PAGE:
For Fans of Korn, the departure of guitarist Brian "Head" Welch wasn't necessarily a death knell for the band, but it was definitely a major loss.
As one of the founding members of the band, Welch's guitar riffs were a signature part of the act's sound. Of course, the band moved on and so did Welch, but for many fans there was something missing.
For Welch, it was something he felt he needed to do. His departure was highly publicized and put his conversion to Christianity, battles with addiction and commitment to sobriety in the spotlight. Nevertheless, it was a much needed move that gave Welch a fresh start in his life, music and everything else.
Now, roughly six years later, Welch is out on tour for his solo album, playing to new audiences as well as old fans with a repertoire of material that bridges the gap between his days with Korn and his newer solo material. The current tour is a decidedly Christian bill, featuring Decyfer Down and The Wedding as well as The Letter Black, but Welch is definitely the headline act and main draw for the majority of the audience.
Sonically, Welch's solo material isn't a huge departure from the alternative metal sound that he helped engineer with his previous band. Lyrically, however, his album carries a much more positive message: one of hope and redemption and new beginnings.
When asked how things have changed since his days in Korn, Welch shared that "As far as touring goes, a lot is the same: you go from town to town and wake up in a new city every day, sometimes it's hard to sleep. Now, it's different, though, because it's not all about me. I'm going out there and trying to do something good for other people instead of only worrying about myself."
Brian Welch’s departure from Korn was highly publicized and put his conversion to
Christianity, battles with addiction and commitment to sobriety in the spotlight. Sonically, his solo material
isn’t a huge departure from the alternative metal sound that he helped engineer with his previous band.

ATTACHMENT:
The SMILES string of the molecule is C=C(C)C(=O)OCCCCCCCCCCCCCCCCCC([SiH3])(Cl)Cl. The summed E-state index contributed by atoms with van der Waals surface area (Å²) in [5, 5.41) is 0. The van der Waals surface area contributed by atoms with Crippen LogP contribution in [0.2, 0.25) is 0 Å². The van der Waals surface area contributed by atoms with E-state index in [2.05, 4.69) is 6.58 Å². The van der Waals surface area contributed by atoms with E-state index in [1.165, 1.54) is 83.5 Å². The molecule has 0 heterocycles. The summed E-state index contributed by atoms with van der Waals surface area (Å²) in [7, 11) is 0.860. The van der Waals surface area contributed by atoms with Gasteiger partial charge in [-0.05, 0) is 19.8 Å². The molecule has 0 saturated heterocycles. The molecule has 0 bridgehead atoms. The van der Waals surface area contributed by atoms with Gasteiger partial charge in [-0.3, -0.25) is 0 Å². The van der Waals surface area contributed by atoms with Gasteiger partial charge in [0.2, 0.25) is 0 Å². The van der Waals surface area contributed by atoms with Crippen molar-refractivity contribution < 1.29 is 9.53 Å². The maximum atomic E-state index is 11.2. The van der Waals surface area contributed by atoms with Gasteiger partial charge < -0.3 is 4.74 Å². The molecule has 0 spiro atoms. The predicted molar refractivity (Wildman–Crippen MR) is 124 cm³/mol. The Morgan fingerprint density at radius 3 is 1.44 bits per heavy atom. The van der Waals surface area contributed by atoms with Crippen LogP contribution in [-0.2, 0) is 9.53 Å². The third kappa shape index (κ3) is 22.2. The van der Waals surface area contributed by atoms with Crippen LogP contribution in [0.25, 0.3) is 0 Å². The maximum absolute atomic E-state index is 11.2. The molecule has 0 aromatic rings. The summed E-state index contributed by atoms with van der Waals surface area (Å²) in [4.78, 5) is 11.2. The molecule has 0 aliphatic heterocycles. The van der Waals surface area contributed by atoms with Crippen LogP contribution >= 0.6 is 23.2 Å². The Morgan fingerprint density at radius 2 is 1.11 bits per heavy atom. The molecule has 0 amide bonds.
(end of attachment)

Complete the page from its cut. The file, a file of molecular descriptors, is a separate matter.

Lyrically, however, his album carries a much more positive message: one of hope and redemption and new
When Welch left Korn in 2005, it may have appeared that he walked away from music altogether. Any media coverage certainly made it appear that way, but Welch said that wasn't the case.
"I was always working on my solo stuff, I just wasn't touring," he said. "I took time to work on building my relationship with God. I focused on that and on my daughter. I just have a different heart now."
Welch said he could have stayed with Korn and found sobriety, but it just wasn't something he wanted to do.
"I look back and we made some great music. I really like some of my guitar work and am proud of what we did, but that's just not where my heart was at," he said. "What I'm doing now is new and fresh. It may not be filling arenas, but I'm busy making new music and meeting new people."
Helping other people learn from his experiences seems to be a focal point for Welch now, whether through sharing his story in an autobiography or the lyrics to his songs, which focus on everything from his battles with substance abuse to materialism to redemption.
Welch even has a new book, Stronger, out, which is a 40-day spiritual/devotional book that combines scripture readings with his own stories and experiences.
"The book company and I were talking about it and some people are really into devotionals," he said about how the book project came about. "Once I began, it just started to flow, so I feel like it was just supposed to happen."
Amongst other things that Welch addresses in the book is his struggle with depression.
"I've battled with it since 1998, but it got a lot worse as time went by. I've done everything to deal with it: music, prayer, medication, meditation, doctors, therapy," he said. "I'm finally doing better, though, with a mix of prayer, ministry and therapy and some mild anti-depressants, but I try to limit them as much as possible."
Even though Welch remains in music and his new material sounds very similar to what he did with Korn, it also continues to be very different. As he told me more than once, "It's not just about me anymore." And whether it's through his songs, a book, or just the time he spends meeting and talking with new friends and fans, Welch continues to use his past experiences to help others and shed light on the future.
When Brian "Head" Welch's "Over My Head" tour arrives at the Marquee this Tuesday night, April 19, it will surely draw fans of Korn and Christian rock alike. In the process, Welch's new focus will likely change perceptions that each group has of the other and promote unity and understanding, much like his music has since he departed on his solo career. Tickets are $15 and the show starts at 6:30pm.
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